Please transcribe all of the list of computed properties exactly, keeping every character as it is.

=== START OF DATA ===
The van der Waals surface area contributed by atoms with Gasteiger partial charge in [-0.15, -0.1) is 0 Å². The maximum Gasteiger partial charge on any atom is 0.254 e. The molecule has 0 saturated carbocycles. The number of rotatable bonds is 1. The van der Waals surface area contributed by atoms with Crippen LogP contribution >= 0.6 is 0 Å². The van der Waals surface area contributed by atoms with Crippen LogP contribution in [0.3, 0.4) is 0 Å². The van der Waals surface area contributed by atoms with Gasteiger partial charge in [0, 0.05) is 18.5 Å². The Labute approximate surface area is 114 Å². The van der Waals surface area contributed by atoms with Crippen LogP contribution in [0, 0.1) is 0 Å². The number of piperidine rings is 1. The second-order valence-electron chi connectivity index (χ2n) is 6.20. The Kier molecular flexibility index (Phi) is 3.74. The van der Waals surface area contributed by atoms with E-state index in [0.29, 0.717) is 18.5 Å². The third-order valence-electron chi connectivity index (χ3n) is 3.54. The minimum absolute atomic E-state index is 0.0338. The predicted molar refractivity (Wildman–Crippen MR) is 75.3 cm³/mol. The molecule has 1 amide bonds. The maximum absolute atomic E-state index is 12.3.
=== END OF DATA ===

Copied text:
The van der Waals surface area contributed by atoms with Gasteiger partial charge in [-0.15, -0.1) is 0 Å². The maximum Gasteiger partial charge on any atom is 0.254 e. The molecule has 0 saturated carbocycles. The number of rotatable bonds is 1. The van der Waals surface area contributed by atoms with Crippen LogP contribution >= 0.6 is 0 Å². The van der Waals surface area contributed by atoms with Crippen LogP contribution in [0.3, 0.4) is 0 Å². The van der Waals surface area contributed by atoms with Gasteiger partial charge in [0, 0.05) is 18.5 Å². The Labute approximate surface area is 114 Å². The van der Waals surface area contributed by atoms with Crippen LogP contribution in [0, 0.1) is 0 Å². The number of piperidine rings is 1. The second-order valence-electron chi connectivity index (χ2n) is 6.20. The Kier molecular flexibility index (Phi) is 3.74. The van der Waals surface area contributed by atoms with E-state index in [0.29, 0.717) is 18.5 Å². The third-order valence-electron chi connectivity index (χ3n) is 3.54. The minimum absolute atomic E-state index is 0.0338. The predicted molar refractivity (Wildman–Crippen MR) is 75.3 cm³/mol. The molecule has 1 amide bonds. The maximum absolute atomic E-state index is 12.3.